We’ve all heard of huge investments and acquisitions in the world of tech startups.
Last year alone saw Yahoo’s $1 billion acquisition of publishing platform Tumblr. And there was also news of accounting software company Xero raising $150 million in capital for further expansion.
In fact, we even saw some failed attempts like Facebook’s two unsuccessful attempts to acquire photo sharing app Snapchat. (Perhaps they wouldn’t have been so eager had they known something like this was brewing.)
Anyway, many small business owners online don’t happen to be developing the next great iPhone app. Instead, a blog or other website with unique niche news or other content is more likely to be their product.
And though big investments and acquisitions in the world of independent news brands may be somewhat unsung, it turns out they are no less prevalent.
Business Insider, Huff Po Show News Brand Value
In fact, big investments and acquisitions in the world of independent news brands is kind of old news. Remember when Amazon CEO Jeff Brazos’ personal investment firm Brazos Explorations led a $5 million round of funding for Business Insider last year?
It turns out as recently as late 2013, AOL had offered to pay between $100 and $150 million for the business news site. But talks eventually broke down over price, Fox News reports.
And, of course, most memorable of all might be AOL’s other big news acquisition. In 2011, the online media giant acquired the Huffington Post for what then seemed a hefty $315 million.
Though AOL’s other investments, most notably its group of local news sites known collectively as Patch, have not fared nearly as well.
Lessons to Take From Mashable Success
So it should be no surprise to learn that Mashable has raised $13 million in private equity funding — even if its the first funding the news site has received in its near decade of existence.
CNN News says investors include Updata Partners, New Markets Venture Partners, Social Starts, Buddy Media Co-Founders Michael and Kass Lazerow, Iglo Group Chief Executive Elio Leoni Sceti, and Havas global CEO David Jones.
There are some simple lessons other independent news brands can take from Mashable’s success:
News Sites Can Wait Longer for Investment
Mashable CEO Pete Cashmore founded the company at age 19 as a blog he ran from his home in Aberdeen, Scotland. From there it has survived and thrived into a news site that now claims to receive 30 million unique visitors per month.
With the digital publishing tools available now, independent news publishers need little more than unique content to start them out. So money for expansion can wait until later.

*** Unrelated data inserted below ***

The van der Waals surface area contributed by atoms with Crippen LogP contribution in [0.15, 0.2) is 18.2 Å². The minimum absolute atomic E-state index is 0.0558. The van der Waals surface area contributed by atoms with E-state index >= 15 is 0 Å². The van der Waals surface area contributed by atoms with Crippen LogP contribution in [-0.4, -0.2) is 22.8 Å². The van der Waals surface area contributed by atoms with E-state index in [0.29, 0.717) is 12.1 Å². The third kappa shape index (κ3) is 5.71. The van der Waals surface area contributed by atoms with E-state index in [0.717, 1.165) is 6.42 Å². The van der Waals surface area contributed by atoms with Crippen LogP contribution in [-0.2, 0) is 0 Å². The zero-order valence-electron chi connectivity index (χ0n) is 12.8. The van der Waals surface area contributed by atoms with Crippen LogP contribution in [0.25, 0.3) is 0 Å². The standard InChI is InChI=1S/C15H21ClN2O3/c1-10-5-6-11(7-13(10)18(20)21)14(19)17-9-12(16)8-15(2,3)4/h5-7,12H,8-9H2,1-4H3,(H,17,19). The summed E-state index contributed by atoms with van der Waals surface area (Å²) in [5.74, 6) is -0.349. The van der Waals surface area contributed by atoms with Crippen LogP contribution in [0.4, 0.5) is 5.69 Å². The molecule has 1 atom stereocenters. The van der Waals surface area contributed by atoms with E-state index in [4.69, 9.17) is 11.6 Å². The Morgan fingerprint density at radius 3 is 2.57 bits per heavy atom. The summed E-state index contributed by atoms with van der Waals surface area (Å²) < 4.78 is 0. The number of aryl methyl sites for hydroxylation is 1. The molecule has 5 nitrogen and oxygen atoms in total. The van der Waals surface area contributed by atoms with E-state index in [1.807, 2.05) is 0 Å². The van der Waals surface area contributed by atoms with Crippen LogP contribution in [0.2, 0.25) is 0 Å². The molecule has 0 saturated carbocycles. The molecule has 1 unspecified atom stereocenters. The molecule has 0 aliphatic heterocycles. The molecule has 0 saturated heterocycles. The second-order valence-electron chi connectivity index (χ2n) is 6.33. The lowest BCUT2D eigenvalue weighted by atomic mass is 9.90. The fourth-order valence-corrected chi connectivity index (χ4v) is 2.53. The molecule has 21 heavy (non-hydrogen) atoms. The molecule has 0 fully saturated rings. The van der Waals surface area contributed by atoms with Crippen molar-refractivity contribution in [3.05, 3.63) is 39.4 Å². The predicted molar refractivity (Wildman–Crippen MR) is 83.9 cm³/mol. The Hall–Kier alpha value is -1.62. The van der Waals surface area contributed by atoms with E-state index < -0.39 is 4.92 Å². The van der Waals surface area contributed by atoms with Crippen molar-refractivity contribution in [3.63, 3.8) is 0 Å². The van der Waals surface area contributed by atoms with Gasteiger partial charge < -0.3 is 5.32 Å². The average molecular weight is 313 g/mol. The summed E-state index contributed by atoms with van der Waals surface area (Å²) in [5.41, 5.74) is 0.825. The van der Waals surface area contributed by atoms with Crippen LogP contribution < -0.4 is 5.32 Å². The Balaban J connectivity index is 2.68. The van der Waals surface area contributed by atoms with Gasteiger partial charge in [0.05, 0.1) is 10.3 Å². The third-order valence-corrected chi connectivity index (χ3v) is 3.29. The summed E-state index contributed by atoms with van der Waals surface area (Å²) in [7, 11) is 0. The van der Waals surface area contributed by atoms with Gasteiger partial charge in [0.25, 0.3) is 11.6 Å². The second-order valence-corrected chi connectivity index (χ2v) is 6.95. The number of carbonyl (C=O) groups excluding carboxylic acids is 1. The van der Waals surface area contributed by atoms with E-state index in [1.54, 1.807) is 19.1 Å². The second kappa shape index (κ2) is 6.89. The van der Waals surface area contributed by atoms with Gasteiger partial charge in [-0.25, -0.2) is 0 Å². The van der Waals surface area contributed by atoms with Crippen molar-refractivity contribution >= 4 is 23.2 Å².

Growth Comes From Broadening and Deepening Coverage
Mashable started as a blog about technology and matured into a news site dedicated to the social media space. But since then, its coverage has expanded to include business, entertainment and other subjects. While early coverage was largely regurgitation of material already on the Web, the company continues to do more original reporting.
Hiring additional editorial talent like Jim Roberts, a veteran of both The New York Times and Reuters, shows a commitment to more of the same.
Technology is Used to Improve Experience
Certainly most online publishers can start today with very little investment using available tools. But that doesn’t mean independent news sites should ignore investing in new tech solutions.
At a social media summit, Cashmore observed that the greatest challenge faced by online publishers was lack of control over reader experience. (Is your reader coming to your site using an iPad or Kindle tablet? What difference does this make in his or her experience?) To address the issue, Mashable has built products like its Google Glass app. The company also has a special products division aimed at creating technology to help readers consume its content in a variety of ways.
See the video of Cashmore and Mashable CEO, Robyn Peterson, at Internet Week New York 2013:
Bottom line: Mashable shows independent news brands may require a more gradual, long-term growth plan than some other tech businesses, but investments are low to start and rewards can be significant.